A study commissioned by Deloitte finds "the vast majority of consumers are under tremendous financial pressure," per Kasey M. Lobaugh, the study's lead author, who tells the Washington Post that this applies to two demographics in particular—low-income Americans and millennials. And he puts a number on the average net worth of the latter group, which for the study's purposes includes those ages 18 to 35: a mere $8,000, a 34% drop for that age group since 1996. The study notes today's high costs in education, health care, housing, transportation, and food are soaking millennials' wallets, as well as additional costs that previous generations didn't have to contend with, like those for smartphones and data plans.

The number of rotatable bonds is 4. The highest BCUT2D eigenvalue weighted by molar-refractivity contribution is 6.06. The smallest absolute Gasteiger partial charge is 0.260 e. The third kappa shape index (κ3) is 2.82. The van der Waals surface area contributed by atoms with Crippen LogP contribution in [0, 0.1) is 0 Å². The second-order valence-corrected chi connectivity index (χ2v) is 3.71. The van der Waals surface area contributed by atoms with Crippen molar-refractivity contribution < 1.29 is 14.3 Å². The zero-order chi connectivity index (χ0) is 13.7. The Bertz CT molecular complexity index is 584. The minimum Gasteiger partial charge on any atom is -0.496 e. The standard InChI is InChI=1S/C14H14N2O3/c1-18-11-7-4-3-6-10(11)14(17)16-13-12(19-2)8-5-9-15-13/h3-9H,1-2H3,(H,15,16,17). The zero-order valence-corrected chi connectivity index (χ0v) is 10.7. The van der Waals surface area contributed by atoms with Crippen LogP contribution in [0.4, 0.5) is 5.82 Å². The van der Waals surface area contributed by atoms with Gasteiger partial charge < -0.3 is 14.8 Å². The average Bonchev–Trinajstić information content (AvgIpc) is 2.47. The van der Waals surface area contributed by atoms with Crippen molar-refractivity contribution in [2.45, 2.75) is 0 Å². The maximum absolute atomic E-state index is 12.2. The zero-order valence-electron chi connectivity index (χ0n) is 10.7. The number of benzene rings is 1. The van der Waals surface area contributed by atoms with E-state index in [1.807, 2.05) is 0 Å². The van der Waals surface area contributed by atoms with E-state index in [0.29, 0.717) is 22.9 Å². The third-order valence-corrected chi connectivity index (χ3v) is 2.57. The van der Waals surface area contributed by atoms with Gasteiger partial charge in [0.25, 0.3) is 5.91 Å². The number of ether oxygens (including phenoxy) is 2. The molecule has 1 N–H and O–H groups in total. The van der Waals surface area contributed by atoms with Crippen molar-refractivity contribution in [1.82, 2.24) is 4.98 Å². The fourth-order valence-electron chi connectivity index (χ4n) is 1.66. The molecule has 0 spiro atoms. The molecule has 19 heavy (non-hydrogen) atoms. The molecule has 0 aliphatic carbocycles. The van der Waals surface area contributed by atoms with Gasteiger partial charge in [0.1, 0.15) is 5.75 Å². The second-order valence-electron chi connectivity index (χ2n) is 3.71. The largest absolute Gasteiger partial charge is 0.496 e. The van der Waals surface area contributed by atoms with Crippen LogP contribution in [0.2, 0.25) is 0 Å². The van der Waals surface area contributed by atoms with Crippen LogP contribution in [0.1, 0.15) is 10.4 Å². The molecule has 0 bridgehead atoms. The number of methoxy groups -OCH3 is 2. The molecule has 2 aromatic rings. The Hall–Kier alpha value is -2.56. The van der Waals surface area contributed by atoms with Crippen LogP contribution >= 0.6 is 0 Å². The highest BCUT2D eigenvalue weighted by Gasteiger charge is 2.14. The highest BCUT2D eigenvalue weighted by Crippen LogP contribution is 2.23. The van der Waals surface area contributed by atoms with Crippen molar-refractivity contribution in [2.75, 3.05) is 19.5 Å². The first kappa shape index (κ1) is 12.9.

This syncs up with a Wall Street Journal article from earlier this month, with an even more dire prognosis from that paper, stating millennials are in "worse financial shape than every preceding living generation and may never recover." Data cited by the Journal indicates that, in addition to less wealth than their Generation X and baby boomer counterparts, millennials also boast less property and fewer kids and are more often putting off marriage. Per Business Insider, millennials not having that much money to spend is why certain industries are now suffering—not because the group is markedly different from previous generations in what they spend money on. One bright spot, a Fed economist tells the Journal: The job market now, at a time when millennials are coming into their prime earning years, is "so much better, so much stronger than it was 10 years ago. That's a huge benefit." (Read more millennials stories.)